Ameraucana winter hardy laying

Discussion in 'Chicken Behaviors and Egglaying' started by Dustinnvnorth, Dec 3, 2012.

  1. Dustinnvnorth

    Dustinnvnorth Out Of The Brooder

    Feb 9, 2012
    Reno NV
    Are true Ameraucana considered winter hardy just because of their small wattle, comb, and types of feathers? Are they a good winter laying breed for high elevation and cold winters? Temps in the singles and teens.
  2. AJ Farms

    AJ Farms Chillin' With My Peeps

    Jan 16, 2012
    Here's some good information for you

    The Ameraucana breed was derived from blue egg laying chickens, but they do not have the breeding problems inherent to Araucanas. In addition, rather than ear tufts, they have muffs and a beard, and are very hardy and sweet. They lay eggs in shades of blue, and even have blue (or "slate") legs. Less rare than Araucanas, they are still quite rare and only available through breeders at this time. They should not be confused with Easter Eggers, which can lay blue and green eggs, and do not conform to any breed standard. However, many hatcheries continue to call their Easter Eggers "Americanas" (and other various misspellings). If you are interested in showing your birds, make sure that you have true Ameraucana or Araucana.

    Blue Ameraucana Hen

    Class: All Other Breeds
    Type: Large Fowl & Bantam
    Size: Medium (6-7 lbs)
    Rarity: Rare
    Purpose: Egg-laying
    Recognized Varieties: Black, Blue, Blue Wheaten, Brown Red, Buff, Silver, Wheaten, White

    Egg Laying: Good (3/wk)
    Egg Color: Blue
    Egg Size: Medium

    Comb Type: Pea Comb
    Crested: No
    Feathered Legs: No
    Number of Toes: 4

    Hardy In Winter: Yes
    Bears Confinement: Bears confinement well
    Especially Docile: Yes
    Setter/Broody: No
    Personality: Fun

    edited by staff
    Last edited by a moderator: Dec 25, 2012
  3. Azriel

    Azriel Chillin' With My Peeps

    Jun 19, 2010
    I love my Ameraucana, they are excellent cold weather layers. They don't really like going out in the snow, but will on sunny days.
  4. Mugs

    Mugs Out Of The Brooder

    Apr 2, 2012
    Mine are doing great with the cold here in Wisconsin. Right now it's pretty warm but we had a cold snap when the temps were down to the low teens. They seemed just fine and happy in the cold.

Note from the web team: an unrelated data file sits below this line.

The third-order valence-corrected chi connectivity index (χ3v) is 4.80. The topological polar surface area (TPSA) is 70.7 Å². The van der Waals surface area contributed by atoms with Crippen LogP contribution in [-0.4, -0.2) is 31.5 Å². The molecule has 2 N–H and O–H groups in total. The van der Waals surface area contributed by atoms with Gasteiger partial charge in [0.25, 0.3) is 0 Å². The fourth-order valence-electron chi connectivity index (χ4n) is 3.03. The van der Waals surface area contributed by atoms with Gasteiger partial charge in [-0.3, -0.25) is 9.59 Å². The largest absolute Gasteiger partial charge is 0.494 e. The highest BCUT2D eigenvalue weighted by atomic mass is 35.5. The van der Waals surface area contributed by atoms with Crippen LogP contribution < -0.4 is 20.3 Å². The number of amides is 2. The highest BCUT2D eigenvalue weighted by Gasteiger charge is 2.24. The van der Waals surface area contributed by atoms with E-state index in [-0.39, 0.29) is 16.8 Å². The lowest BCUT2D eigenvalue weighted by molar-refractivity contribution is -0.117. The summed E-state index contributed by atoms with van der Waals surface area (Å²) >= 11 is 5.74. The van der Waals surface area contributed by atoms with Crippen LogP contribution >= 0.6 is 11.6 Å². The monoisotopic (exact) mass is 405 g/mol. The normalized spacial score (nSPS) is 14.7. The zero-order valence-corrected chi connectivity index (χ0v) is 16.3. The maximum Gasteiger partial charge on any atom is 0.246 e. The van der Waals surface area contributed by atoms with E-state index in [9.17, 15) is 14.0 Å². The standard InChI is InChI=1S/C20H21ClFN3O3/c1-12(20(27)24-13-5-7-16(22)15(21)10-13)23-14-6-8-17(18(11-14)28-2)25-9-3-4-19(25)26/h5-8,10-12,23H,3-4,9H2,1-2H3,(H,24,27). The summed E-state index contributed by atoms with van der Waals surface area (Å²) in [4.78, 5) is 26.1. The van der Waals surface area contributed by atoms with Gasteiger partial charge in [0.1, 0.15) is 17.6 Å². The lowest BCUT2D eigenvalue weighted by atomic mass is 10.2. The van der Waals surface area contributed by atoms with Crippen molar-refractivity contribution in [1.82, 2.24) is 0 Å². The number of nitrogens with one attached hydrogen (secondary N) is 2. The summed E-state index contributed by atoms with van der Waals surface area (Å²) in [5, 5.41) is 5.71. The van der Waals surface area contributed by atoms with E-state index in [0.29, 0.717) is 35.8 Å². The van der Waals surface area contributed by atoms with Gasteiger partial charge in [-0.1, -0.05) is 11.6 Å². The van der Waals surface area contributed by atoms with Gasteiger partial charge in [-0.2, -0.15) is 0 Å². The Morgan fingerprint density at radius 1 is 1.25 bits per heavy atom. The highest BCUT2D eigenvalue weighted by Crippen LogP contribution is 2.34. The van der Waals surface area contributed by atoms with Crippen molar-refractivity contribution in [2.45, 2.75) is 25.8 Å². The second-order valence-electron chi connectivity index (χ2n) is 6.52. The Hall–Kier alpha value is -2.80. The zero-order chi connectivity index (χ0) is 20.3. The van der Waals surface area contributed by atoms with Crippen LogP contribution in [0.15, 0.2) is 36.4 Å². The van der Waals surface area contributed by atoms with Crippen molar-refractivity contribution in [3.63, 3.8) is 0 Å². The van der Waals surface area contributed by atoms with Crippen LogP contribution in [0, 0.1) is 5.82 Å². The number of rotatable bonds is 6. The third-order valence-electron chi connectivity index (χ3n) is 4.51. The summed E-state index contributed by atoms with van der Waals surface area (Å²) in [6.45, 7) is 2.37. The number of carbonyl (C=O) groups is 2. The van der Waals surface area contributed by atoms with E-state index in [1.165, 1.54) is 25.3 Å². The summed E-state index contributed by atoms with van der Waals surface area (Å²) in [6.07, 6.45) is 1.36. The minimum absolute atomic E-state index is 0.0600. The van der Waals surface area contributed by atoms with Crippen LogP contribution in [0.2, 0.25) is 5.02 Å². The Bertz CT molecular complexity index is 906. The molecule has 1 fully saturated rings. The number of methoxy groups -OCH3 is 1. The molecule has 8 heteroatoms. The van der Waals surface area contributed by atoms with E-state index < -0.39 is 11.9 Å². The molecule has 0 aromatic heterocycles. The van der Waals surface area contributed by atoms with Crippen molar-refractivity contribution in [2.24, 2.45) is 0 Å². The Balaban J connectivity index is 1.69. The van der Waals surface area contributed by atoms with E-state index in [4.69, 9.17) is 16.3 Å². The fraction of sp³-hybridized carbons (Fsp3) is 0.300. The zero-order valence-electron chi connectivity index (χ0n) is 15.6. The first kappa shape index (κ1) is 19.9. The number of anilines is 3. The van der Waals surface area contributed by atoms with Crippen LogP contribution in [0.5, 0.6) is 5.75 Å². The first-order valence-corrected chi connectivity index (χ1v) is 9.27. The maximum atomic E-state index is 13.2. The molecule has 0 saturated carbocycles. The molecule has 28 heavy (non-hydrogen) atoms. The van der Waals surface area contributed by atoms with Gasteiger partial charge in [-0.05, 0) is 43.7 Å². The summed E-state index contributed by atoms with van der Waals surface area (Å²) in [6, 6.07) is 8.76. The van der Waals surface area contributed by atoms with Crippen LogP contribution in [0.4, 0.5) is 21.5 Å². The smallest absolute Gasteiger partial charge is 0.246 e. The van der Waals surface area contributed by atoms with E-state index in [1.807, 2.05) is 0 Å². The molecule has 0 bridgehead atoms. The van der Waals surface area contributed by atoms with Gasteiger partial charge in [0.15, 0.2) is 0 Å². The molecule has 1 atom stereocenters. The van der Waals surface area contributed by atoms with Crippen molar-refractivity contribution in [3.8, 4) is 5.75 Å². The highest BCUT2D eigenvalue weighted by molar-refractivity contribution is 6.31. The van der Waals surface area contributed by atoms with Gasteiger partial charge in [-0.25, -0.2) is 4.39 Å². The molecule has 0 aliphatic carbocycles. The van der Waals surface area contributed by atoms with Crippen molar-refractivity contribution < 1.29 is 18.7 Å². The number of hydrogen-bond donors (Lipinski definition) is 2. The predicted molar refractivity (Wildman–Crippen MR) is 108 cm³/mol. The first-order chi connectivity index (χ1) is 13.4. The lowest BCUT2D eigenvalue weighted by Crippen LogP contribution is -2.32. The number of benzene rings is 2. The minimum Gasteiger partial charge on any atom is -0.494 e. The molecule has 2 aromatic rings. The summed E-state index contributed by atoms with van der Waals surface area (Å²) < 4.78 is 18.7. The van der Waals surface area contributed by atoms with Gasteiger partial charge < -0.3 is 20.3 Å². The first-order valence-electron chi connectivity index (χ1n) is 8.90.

As for laying they ain't the greatest. One will lay for a couple of weeks and then go broody so stop laying. The other seems to be having a mini molt. She's been the better layer but isn't now.
  5. JSW99

    JSW99 Out Of The Brooder

    Mar 6, 2012
    My Easter Eggers (which are a mix breed of Ameraucanas and Aracaunas) are great layers in the winter! I have three of them and they are extremely small birds (I think their bantams) and they usually out lay my 4 bigger birds
  6. Dustinnvnorth

    Dustinnvnorth Out Of The Brooder

    Feb 9, 2012
    Reno NV
    Thats interesting about the bantams. Most published literature I have read says they dont lay as well as large fowl. Recently I have heard several accounts of bantam Chantecler laying better than their full size counterparts.
  7. JSW99

    JSW99 Out Of The Brooder

    Mar 6, 2012
    this is very true in my case
  8. blackgum

    blackgum Chillin' With My Peeps

    May 30, 2012
    in the woods
    my lay good in winter also
  9. prettychicky

    prettychicky Out Of The Brooder

    Apr 7, 2017
    Are the Ameraucanas good at hiding their eggs? All of my chickens are still laying eggs, my silkies are even starting to lay their first eggs! But I can’t seem to find any blue eggs. Thank you!
  10. aart

    aart Chicken Juggler! Premium Member

    Nov 27, 2012
    SW Michigan
    My Coop
    All 'Ameraucanas' are not actually Ameraucanas,
    but are Easter Eggers, so may lay brown eggs.
    Full side view pics of birds should tell the tale.

    Here is how you can tell if birds are laying or not.

    ...and if they appear to be laying, and you free range then:
    Free range birds sometimes need to be 'trained'(or re-trained) to lay in the coop nests, especially new layers. Leaving them locked in the coop for a week or so can help 'home' them to lay in the coop nests. Fake eggs/golf balls in the nests can help 'show' them were to lay. They can be confined to coop and maybe run 24/7 for a few days to a week, provided you have adequate space and ventilation, or confine them at least until mid to late afternoon. You help them create a new habit and they will usually stick with it. least for a good while, then repeat as necessary.

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